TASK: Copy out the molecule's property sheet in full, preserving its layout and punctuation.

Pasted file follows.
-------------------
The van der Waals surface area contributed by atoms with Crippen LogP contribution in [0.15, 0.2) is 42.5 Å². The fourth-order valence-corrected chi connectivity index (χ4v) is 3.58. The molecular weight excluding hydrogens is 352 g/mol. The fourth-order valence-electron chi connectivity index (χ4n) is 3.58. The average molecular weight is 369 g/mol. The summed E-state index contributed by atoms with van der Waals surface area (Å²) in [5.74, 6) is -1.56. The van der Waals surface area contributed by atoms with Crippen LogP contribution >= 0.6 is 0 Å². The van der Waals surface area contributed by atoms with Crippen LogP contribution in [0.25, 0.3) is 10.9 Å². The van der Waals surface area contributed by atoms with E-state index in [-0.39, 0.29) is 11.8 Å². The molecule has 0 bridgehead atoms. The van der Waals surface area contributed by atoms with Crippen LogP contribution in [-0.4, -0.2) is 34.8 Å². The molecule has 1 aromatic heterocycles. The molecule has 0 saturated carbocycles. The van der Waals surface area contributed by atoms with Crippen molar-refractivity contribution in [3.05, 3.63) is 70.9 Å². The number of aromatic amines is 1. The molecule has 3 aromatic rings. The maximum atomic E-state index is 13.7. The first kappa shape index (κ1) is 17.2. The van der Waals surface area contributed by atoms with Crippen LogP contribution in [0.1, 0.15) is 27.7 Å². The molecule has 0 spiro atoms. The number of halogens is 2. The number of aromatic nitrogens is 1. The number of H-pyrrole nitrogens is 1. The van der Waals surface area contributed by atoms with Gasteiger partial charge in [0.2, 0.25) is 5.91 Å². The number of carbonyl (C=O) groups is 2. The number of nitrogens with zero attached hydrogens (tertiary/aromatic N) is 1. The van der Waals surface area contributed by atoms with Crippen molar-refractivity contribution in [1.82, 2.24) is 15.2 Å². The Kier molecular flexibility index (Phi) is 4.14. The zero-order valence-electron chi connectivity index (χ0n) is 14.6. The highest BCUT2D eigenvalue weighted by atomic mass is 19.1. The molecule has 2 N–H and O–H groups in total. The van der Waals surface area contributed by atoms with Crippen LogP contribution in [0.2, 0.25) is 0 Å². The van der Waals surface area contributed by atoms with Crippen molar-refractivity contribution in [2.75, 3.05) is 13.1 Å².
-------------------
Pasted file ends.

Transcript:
The van der Waals surface area contributed by atoms with Crippen LogP contribution in [0.15, 0.2) is 42.5 Å². The fourth-order valence-corrected chi connectivity index (χ4v) is 3.58. The molecular weight excluding hydrogens is 352 g/mol. The fourth-order valence-electron chi connectivity index (χ4n) is 3.58. The average molecular weight is 369 g/mol. The summed E-state index contributed by atoms with van der Waals surface area (Å²) in [5.74, 6) is -1.56. The van der Waals surface area contributed by atoms with Crippen LogP contribution >= 0.6 is 0 Å². The van der Waals surface area contributed by atoms with Crippen LogP contribution in [0.25, 0.3) is 10.9 Å². The van der Waals surface area contributed by atoms with E-state index in [-0.39, 0.29) is 11.8 Å². The molecule has 0 bridgehead atoms. The van der Waals surface area contributed by atoms with Crippen LogP contribution in [-0.4, -0.2) is 34.8 Å². The molecule has 1 aromatic heterocycles. The molecule has 0 saturated carbocycles. The van der Waals surface area contributed by atoms with Crippen molar-refractivity contribution in [3.05, 3.63) is 70.9 Å². The number of aromatic amines is 1. The molecule has 3 aromatic rings. The maximum atomic E-state index is 13.7. The first kappa shape index (κ1) is 17.2. The van der Waals surface area contributed by atoms with Crippen LogP contribution in [0.1, 0.15) is 27.7 Å². The molecule has 0 spiro atoms. The number of halogens is 2. The number of aromatic nitrogens is 1. The number of H-pyrrole nitrogens is 1. The van der Waals surface area contributed by atoms with Gasteiger partial charge in [0.2, 0.25) is 5.91 Å². The number of carbonyl (C=O) groups is 2. The number of nitrogens with zero attached hydrogens (tertiary/aromatic N) is 1. The van der Waals surface area contributed by atoms with Crippen molar-refractivity contribution in [1.82, 2.24) is 15.2 Å². The Kier molecular flexibility index (Phi) is 4.14. The zero-order valence-electron chi connectivity index (χ0n) is 14.6. The highest BCUT2D eigenvalue weighted by atomic mass is 19.1. The molecule has 2 N–H and O–H groups in total. The van der Waals surface area contributed by atoms with Crippen LogP contribution in [0.2, 0.25) is 0 Å². The van der Waals surface area contributed by atoms with Crippen molar-refractivity contribution in [2.75, 3.05) is 13.1 Å².